CHARLES BRADLAUGH."

The attempt to take the child from me by force indeed failed, but later the theft was successfully carried out by due process of law. It is always a blunder from a tactical point of view for a Christian to use methods of illegal violence in persecuting an Atheist in this Christian land; legal violence is a far safer weapon, for courage can checkmate the first, while it is helpless before the second. All Christians who adopt the sound old principle that "no faith need be kept with the heretic" should remember that they can always guard themselves against unpleasant consequences by breaking faith under cover of the laws against heresy, which still remain on our Statute Book ad majorem Dei gloriam.

In September, 1875, Mr. Bradlaugh again sailed for America, leaving plenty of work to be done by his colleagues before he returned. The Executive of the National Secular Society had determined to issue a "Secular Song Book", and the task of selection and of editing was confided to me. The little book was duly issued, and ran through two editions; then, feeling that it was marred by many sins both of commission and omission, I set my face against the publication of a third edition, hoping that a compilation more worthy of Free Thought might be made. I am half inclined to take the matter up again, and set to work at a fresh collection.

The delivery and publication of a course of six lectures on the early part of the French Revolution was another portion of that autumn's work; they involved a large amount of labor, as I had determined to tell the story from the people's point of view, and was therefore compelled to read a large amount of the current literature of the time, as well as the great standard histories of Louis Blanc, Michelet, and others. Fortunately for me, Mr. Bradlaugh had a splendid collection of works on the subject, and before he left England he brought to me two cabs full of books, French and English, from all points of view, aristocratic, ecclesiastical, democratic, and I studied these diligently and impartially until the French Revolution became to me as a drama in which I had myself taken part, and the actors therein became personal friends and foes. In this, again, as in so much of my public work, I have to thank Mr. Bradlaugh for the influence which led me to read fully all sides of a question, and to read most carefully those from which I differed most, ere I judged myself competent to write or to speak thereon.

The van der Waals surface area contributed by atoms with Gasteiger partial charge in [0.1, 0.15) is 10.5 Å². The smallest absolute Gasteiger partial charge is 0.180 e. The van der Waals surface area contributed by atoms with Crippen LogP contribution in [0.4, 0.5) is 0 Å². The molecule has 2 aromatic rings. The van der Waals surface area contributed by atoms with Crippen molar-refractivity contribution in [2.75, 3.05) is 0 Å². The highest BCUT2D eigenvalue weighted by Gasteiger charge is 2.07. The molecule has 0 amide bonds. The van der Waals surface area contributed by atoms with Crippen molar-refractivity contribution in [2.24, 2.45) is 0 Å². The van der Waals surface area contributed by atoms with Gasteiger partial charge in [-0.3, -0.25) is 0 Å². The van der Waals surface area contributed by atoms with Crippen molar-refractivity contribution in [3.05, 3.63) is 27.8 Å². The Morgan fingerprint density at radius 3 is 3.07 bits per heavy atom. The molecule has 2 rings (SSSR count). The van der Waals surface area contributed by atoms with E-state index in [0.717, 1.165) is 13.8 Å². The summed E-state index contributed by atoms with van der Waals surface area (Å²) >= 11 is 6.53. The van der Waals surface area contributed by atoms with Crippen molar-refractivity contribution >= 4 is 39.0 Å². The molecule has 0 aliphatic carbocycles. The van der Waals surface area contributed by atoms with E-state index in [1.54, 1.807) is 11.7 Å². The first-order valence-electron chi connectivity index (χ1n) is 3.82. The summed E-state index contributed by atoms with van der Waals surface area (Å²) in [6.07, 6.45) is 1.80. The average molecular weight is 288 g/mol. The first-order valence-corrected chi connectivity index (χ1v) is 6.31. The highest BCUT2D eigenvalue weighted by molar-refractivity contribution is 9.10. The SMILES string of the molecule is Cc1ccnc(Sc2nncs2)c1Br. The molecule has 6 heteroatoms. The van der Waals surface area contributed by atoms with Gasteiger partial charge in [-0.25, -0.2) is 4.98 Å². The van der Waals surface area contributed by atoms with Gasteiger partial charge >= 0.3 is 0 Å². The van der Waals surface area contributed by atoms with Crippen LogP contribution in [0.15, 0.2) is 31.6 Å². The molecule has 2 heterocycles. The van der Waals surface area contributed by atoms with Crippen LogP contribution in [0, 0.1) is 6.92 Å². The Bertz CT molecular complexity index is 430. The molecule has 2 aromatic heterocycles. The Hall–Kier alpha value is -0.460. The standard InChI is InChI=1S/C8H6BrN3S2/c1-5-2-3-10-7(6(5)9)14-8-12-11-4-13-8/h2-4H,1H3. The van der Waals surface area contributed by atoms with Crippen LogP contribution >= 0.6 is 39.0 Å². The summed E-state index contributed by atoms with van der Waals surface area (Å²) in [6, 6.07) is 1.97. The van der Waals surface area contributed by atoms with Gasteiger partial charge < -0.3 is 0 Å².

The late autumn was clouded by the news of Mr. Bradlaugh's serious illness in America. After struggling for some time against ill-health he was struck down by an attack of pleurisy, to which soon was added typhoid fever, and for a time lay at the brink of the grave. Dr. Otis, his able physician, finding that it was impossible to give him the necessary attendance at the Fifth Avenue Hotel, put him into his own carriage and drove him to the Hospital of St. Luke's, where he confided him to the care of Dr. Leaming, himself also visiting him daily. Of this illness the Baltimore Advertiser wrote:

"Mr. Charles Bradlaugh, the famous English Radical lecturer, has been so very dangerously ill that his life has almost been despaired of. He was taken ill at the Fifth Avenue Hotel, and partially recovered; but on the day upon which a lecture had been arranged from him before the Liberal Club he was taken down a second time with a relapse, which has been very near proving fatal. The cause was overwork and complete nervous prostration which brought on low fever. His physician has allowed one friend only to see him daily for five minutes, and removed him to St. Luke's Hospital for the sake of the absolute quiet, comfort, and intelligent attendance he could secure there, and for which he was glad to pay munificently. This long and severe illness has disappointed the hopes and retarded the object for which he came to this country; but he is gentleness and patience itself in his sickness in this strange land, and has endeared himself greatly to his physicians and attendants by his gratitude and appreciation of the slightest attention."

There is no doubt that the care so willingly lavished on the English stranger saved his life, and those who in England honor Charles Bradlaugh as chief and love him as friend must always keep in grateful memory those who in his sorest need served him so nobly well. Those who think that an Atheist cannot calmly face the prospect of death might well learn a lesson from the fortitude and courage shown by an Atheist as he lay at the point of death, far from home and from all he loved best. The Rev. Mr. Frothingham bore public and admiring testimony in his own church to Mr. Bradlaugh's perfect serenity, at once fearless and unpretending, and, himself a Theist, gave willing witness to the Atheist's calm strength.